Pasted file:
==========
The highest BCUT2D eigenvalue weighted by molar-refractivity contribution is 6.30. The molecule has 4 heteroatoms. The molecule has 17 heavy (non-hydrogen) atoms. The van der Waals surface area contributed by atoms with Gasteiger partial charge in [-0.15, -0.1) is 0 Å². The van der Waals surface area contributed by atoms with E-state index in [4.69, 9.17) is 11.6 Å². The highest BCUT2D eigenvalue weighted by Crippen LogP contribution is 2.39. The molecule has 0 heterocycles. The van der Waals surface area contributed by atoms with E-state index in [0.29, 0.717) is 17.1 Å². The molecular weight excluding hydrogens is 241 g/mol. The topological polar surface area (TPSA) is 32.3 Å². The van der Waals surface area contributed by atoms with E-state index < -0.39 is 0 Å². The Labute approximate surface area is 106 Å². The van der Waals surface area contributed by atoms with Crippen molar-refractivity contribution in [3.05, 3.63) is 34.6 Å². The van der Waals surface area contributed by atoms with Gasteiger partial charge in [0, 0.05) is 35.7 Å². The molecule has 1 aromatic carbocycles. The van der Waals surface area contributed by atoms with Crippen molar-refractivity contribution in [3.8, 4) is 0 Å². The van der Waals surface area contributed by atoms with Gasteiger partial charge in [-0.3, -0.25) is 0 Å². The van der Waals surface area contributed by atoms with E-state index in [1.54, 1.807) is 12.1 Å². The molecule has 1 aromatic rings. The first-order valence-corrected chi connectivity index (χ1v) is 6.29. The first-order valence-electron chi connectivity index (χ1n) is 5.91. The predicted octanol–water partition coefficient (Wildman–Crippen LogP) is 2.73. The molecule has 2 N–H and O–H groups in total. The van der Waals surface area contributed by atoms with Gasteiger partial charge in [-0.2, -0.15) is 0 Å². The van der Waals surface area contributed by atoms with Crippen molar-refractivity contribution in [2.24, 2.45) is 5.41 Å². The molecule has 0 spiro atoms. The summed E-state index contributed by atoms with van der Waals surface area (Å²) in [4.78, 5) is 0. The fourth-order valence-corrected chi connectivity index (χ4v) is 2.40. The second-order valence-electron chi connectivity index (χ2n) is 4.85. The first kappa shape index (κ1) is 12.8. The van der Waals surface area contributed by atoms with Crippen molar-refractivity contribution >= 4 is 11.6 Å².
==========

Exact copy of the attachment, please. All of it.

The highest BCUT2D eigenvalue weighted by molar-refractivity contribution is 6.30. The molecule has 4 heteroatoms. The molecule has 17 heavy (non-hydrogen) atoms. The van der Waals surface area contributed by atoms with Gasteiger partial charge in [-0.15, -0.1) is 0 Å². The van der Waals surface area contributed by atoms with E-state index in [4.69, 9.17) is 11.6 Å². The highest BCUT2D eigenvalue weighted by Crippen LogP contribution is 2.39. The molecule has 0 heterocycles. The van der Waals surface area contributed by atoms with E-state index in [0.29, 0.717) is 17.1 Å². The molecular weight excluding hydrogens is 241 g/mol. The topological polar surface area (TPSA) is 32.3 Å². The van der Waals surface area contributed by atoms with E-state index < -0.39 is 0 Å². The Labute approximate surface area is 106 Å². The van der Waals surface area contributed by atoms with Crippen molar-refractivity contribution in [3.05, 3.63) is 34.6 Å². The van der Waals surface area contributed by atoms with Gasteiger partial charge in [0, 0.05) is 35.7 Å². The molecule has 1 aromatic carbocycles. The van der Waals surface area contributed by atoms with Crippen molar-refractivity contribution in [3.8, 4) is 0 Å². The van der Waals surface area contributed by atoms with Gasteiger partial charge in [-0.3, -0.25) is 0 Å². The van der Waals surface area contributed by atoms with E-state index in [1.54, 1.807) is 12.1 Å². The molecule has 1 aromatic rings. The first-order valence-corrected chi connectivity index (χ1v) is 6.29. The first-order valence-electron chi connectivity index (χ1n) is 5.91. The predicted octanol–water partition coefficient (Wildman–Crippen LogP) is 2.73. The molecule has 2 N–H and O–H groups in total. The van der Waals surface area contributed by atoms with Gasteiger partial charge in [-0.2, -0.15) is 0 Å². The van der Waals surface area contributed by atoms with Crippen molar-refractivity contribution in [2.24, 2.45) is 5.41 Å². The molecule has 0 spiro atoms. The summed E-state index contributed by atoms with van der Waals surface area (Å²) in [4.78, 5) is 0. The fourth-order valence-corrected chi connectivity index (χ4v) is 2.40. The second-order valence-electron chi connectivity index (χ2n) is 4.85. The first kappa shape index (κ1) is 12.8. The van der Waals surface area contributed by atoms with Crippen molar-refractivity contribution >= 4 is 11.6 Å².